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Enhanced thermal effect using magnetic nano-particles during high-intensity focused ultrasound

View Article: PubMed Central - PubMed

ABSTRACT

Collateral damage and long sonication times occurring during high-intensity focused ultrasound (HIFU) ablation procedures limit clinical advancement. In this reserarch, we investigated whether the use of magnetic nano-particles (mNPs) can reduce the power required to ablate tissue or, for the same power, reduce the duration of the procedure. Tissue-mimicking phantoms containing embedded thermocouples and physiologically acceptable concentrations (0%, 0.0047%, and 0.047%) of mNPs were sonicated at acoustic powers of 5.2 W, 9.2 W, and 14.5 W, for 30 seconds. Lesion volumes were determined for the phantoms with and without mNPs. It was found that with the 0.047% mNP concentration, the power required to obtain a lesion volume of 13 mm3 can be halved, and the time required to achieve a 21 mm3 lesion decreased by a factor of 5. We conclude that mNPs have the potential to reduce damage to healthy tissue, and reduce the procedure time, during tumor ablation using HIFU.

No MeSH data available.


Experimental setup showing the transducer, phantom and the DAQ.
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pone.0175093.g002: Experimental setup showing the transducer, phantom and the DAQ.

Mentions: Fig 2 shows the experimental setup used for performing HIFU sonications. An H102 transducer (Sonic Concepts Inc., Bothell, WA) with a focal length of 6.26 cm, outer diameter of 6.4 cm, and inner diameter of 2.2 cm was used as the source of the ultrasound. The transducer was driven in continuous-wave mode by a signal generator (33220A, Agilent Technologies) with an operating frequency of 1.025 MHz. A 150-Watt amplifier (150A100B, Amplifier Research) was used to amplify the signal. Both the transducer and the phantom were kept submerged inside degassed water during the experiments. The transducer was attached to a positioning system which was capable of adjusting any of the coordinates (x, y, and z) in discrete 0.025 mm increments.


Enhanced thermal effect using magnetic nano-particles during high-intensity focused ultrasound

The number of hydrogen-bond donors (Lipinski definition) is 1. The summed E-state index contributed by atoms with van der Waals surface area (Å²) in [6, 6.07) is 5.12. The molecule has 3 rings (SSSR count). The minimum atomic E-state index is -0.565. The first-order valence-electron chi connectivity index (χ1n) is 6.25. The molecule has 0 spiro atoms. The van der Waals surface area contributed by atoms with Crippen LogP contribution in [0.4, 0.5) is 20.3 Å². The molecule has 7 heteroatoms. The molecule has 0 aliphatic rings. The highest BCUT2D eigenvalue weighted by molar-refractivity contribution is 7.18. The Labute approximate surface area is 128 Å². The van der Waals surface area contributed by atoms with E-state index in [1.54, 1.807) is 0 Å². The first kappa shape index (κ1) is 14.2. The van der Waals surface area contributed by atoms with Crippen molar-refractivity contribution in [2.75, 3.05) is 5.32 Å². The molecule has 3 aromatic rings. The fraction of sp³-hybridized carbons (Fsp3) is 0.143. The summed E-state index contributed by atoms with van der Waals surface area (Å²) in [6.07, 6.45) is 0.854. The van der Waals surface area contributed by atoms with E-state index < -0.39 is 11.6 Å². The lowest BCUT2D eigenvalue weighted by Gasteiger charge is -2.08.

Experimental setup showing the transducer, phantom and the DAQ.
© Copyright Policy
Related In: Results  -  Collection

License
Show All Figures
getmorefigures.php?uid=PMC5383424&req=5

pone.0175093.g002: Experimental setup showing the transducer, phantom and the DAQ.
Mentions: Fig 2 shows the experimental setup used for performing HIFU sonications. An H102 transducer (Sonic Concepts Inc., Bothell, WA) with a focal length of 6.26 cm, outer diameter of 6.4 cm, and inner diameter of 2.2 cm was used as the source of the ultrasound. The transducer was driven in continuous-wave mode by a signal generator (33220A, Agilent Technologies) with an operating frequency of 1.025 MHz. A 150-Watt amplifier (150A100B, Amplifier Research) was used to amplify the signal. Both the transducer and the phantom were kept submerged inside degassed water during the experiments. The transducer was attached to a positioning system which was capable of adjusting any of the coordinates (x, y, and z) in discrete 0.025 mm increments.

View Article: PubMed Central - PubMed

ABSTRACT

Collateral damage and long sonication times occurring during high-intensity focused ultrasound (HIFU) ablation procedures limit clinical advancement. In this reserarch, we investigated whether the use of magnetic nano-particles (mNPs) can reduce the power required to ablate tissue or, for the same power, reduce the duration of the procedure. Tissue-mimicking phantoms containing embedded thermocouples and physiologically acceptable concentrations (0%, 0.0047%, and 0.047%) of mNPs were sonicated at acoustic powers of 5.2 W, 9.2 W, and 14.5 W, for 30 seconds. Lesion volumes were determined for the phantoms with and without mNPs. It was found that with the 0.047% mNP concentration, the power required to obtain a lesion volume of 13 mm3 can be halved, and the time required to achieve a 21 mm3 lesion decreased by a factor of 5. We conclude that mNPs have the potential to reduce damage to healthy tissue, and reduce the procedure time, during tumor ablation using HIFU.

No MeSH data available.